One year ago, marks the anniversary of mandatory breach reporting under the Personal Information Protection and Electronic Documents Act, otherwise known as PIPEDA. To commemorate the anniversary, the OPC released a one-year summarizing blog, highlighting key findings and suggestions to organizations.
Since November 2018, business organizations which are subject to PIPEDA have been obligated to notify the Office of the Privacy Commissioner of Canada (OPC) and affected individuals of a data breach that involves personal information that poses a real risk of significant harm to an individual. Those subject to PIPEDA are also mandated to keep records of all breaches, including those which do not pose a “real risk of significant harm,” for a minimum of two years.
Key Trends Identified
The Office of the Privacy Commissioner reported that it received approximately 680 breach reports since the initiation of the mandatory reporting requirements. This figure represents a six-fold volume increase from the year prior. Based on the reports, over 28 million Canadians were affected by a data breach during this period of time. Perhaps unsurprisingly, these figures far exceeded the OPC’s initial expectations which were established with the statistics analyzed from the experience of the Office of the Information and Privacy Commissioner of Alberta, as their mandatory breach reporting laws have been in effect for over 10 years.
Much of the incidents reported (58%) involved the unauthorized access to personal information, not surprisingly driven by social engineering or employees being overly intrusive. In the instance of social engineering, cyber criminals often target a select number of individuals using psychological techniques including phishing campaigns, publicly available information and the like to convince individuals that the cybercriminal is someone else, such as a supervisor, financial institution or anyone else that may encourage said individual to overshare personal details (passwords, credentials or otherwise).
Less than a quarter (22%) of breach reports resulted from accidental disclosure, where documentation including personal information was provided to the wrong individual(s) or accidently left unattended. The remaining breach reports (20%) involved the loss or theft of devices or files which contained personal information.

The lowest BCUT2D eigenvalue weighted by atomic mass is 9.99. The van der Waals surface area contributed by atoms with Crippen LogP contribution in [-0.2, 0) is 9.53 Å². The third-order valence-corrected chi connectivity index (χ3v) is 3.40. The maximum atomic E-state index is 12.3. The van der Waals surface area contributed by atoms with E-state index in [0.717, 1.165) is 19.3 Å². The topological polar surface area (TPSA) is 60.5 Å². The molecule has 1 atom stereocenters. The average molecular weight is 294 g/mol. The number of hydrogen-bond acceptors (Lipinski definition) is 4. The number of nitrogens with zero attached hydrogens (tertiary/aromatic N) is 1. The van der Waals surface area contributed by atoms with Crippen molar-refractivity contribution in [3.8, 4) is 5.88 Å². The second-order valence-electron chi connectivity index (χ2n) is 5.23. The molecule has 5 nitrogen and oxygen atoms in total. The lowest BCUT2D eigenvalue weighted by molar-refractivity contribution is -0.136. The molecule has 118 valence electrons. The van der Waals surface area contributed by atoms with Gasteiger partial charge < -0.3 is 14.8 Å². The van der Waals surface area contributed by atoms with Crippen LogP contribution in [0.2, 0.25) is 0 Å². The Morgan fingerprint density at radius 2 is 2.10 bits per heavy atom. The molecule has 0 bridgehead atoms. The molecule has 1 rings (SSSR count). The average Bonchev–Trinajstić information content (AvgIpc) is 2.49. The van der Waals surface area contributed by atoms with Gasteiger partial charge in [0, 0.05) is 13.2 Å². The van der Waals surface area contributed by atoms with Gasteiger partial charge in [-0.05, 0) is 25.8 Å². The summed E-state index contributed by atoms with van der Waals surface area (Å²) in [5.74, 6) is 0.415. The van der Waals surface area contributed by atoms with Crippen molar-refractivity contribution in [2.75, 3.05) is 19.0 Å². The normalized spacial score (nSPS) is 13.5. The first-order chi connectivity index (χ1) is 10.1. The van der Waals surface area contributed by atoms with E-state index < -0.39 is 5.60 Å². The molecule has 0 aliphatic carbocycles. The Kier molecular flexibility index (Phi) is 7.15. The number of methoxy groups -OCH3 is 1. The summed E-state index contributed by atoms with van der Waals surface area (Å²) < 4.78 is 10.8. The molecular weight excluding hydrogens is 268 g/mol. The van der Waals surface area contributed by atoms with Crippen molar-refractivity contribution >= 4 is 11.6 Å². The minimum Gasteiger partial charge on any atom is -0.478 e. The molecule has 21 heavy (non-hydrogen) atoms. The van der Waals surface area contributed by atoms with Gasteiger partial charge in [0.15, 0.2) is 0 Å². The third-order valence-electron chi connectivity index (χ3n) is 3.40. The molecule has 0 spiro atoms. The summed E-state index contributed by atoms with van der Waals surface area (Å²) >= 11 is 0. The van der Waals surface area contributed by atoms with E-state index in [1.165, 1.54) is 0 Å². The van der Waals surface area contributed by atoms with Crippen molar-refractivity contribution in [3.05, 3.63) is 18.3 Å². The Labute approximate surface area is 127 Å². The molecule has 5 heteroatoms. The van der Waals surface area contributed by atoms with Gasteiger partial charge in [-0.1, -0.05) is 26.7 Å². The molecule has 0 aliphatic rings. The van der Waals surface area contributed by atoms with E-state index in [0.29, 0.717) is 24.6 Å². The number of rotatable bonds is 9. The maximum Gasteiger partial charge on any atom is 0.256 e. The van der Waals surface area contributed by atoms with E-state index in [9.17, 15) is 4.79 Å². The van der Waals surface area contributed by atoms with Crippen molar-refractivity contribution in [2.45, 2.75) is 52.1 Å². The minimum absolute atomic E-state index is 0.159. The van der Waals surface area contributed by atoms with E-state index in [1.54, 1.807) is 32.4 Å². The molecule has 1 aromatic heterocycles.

As previously mentioned, only those breaches involving a “real risk of significant harm” must be reported to the OPC. The determining factor of a breach involving a real risk of significant harm is determined by the organization across an assessment of sensitivity of the personal information involved and statistical probability of misuse of the data, determined through analysis referred to as the RROSH test. Business organizations that are subject to PIPEDA should be aware of the framework to establish potential harm so that all data breaches are consistently assessed.
What is real risk of significant harm (RROSH)?
Significant harm includes bodily harm, humiliation, damage to reputation or relationships, loss of employment, business or professional opportunities, financial loss, identity theft, negative effects on the credit record and damage to or loss of property.
Factors that are relevant to determining whether a breach of security safeguards creates a real risk of significant harm include the sensitivity of the personal information involved in the breach of security safeguards and the probability the personal information has been/is/will be misused.
You can find detailed information regarding the RROSH test here.
As well, business organizations must also maintain an accurate record of each and every breach, including those which do not meet the harm threshold criteria for mandatory reporting. These records should be maintained for a minimum of two years and must include adequate information to allow the OPC to verify their compliance with PIPEDA’s breach reporting requirements.
The OPC maintains the authority to proactively inspect breach records held by any organizations under PIPEDA and have recently done just that with a review involving the examination of breach records of several organizations. Once completed, the OPC plans to share the full analysis with stakeholders and update guidance based on results and lessons learned.
The OPC has gathered and developed the following recommendations for organizations based on the year’s observations:
Know your vulnerabilities. Conduct risk and vulnerability assessments and/or penetration tests within your organization to ensure that threats to privacy are identified.
Are your employees aware of risks and their privacy responsibilities? Are third parties collecting personal information on your behalf without appropriate safeguards? Identify your organizations’ weak points before a breach identifies them for you!
Attackers will often re-use the same attacks against multiple organizations. Pay attention to alerts and other information from your industry association and other sources of industry news. Don’t be the next vulnerable target!